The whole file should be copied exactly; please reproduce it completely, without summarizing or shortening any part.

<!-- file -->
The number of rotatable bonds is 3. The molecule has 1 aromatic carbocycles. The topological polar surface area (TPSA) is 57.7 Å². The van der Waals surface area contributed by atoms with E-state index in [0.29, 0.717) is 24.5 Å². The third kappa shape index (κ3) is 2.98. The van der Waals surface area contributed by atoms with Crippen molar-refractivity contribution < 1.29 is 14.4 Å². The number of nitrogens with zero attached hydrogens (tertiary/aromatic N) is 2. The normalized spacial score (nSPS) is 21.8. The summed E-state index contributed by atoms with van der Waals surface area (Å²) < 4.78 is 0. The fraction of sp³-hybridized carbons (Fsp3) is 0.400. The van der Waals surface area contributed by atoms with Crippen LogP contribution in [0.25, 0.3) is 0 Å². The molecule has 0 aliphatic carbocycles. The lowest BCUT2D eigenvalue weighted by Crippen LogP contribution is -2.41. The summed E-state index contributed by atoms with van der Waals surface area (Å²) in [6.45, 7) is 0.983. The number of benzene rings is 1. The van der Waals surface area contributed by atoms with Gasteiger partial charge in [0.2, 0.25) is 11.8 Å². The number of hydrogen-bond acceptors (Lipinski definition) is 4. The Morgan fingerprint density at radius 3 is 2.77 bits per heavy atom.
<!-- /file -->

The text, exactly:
The number of rotatable bonds is 3. The molecule has 1 aromatic carbocycles. The topological polar surface area (TPSA) is 57.7 Å². The van der Waals surface area contributed by atoms with E-state index in [0.29, 0.717) is 24.5 Å². The third kappa shape index (κ3) is 2.98. The van der Waals surface area contributed by atoms with Crippen molar-refractivity contribution < 1.29 is 14.4 Å². The number of nitrogens with zero attached hydrogens (tertiary/aromatic N) is 2. The normalized spacial score (nSPS) is 21.8. The summed E-state index contributed by atoms with van der Waals surface area (Å²) < 4.78 is 0. The fraction of sp³-hybridized carbons (Fsp3) is 0.400. The van der Waals surface area contributed by atoms with Crippen LogP contribution in [0.25, 0.3) is 0 Å². The molecule has 0 aliphatic carbocycles. The lowest BCUT2D eigenvalue weighted by Crippen LogP contribution is -2.41. The summed E-state index contributed by atoms with van der Waals surface area (Å²) in [6.45, 7) is 0.983. The number of benzene rings is 1. The van der Waals surface area contributed by atoms with Gasteiger partial charge in [0.2, 0.25) is 11.8 Å². The number of hydrogen-bond acceptors (Lipinski definition) is 4. The Morgan fingerprint density at radius 3 is 2.77 bits per heavy atom.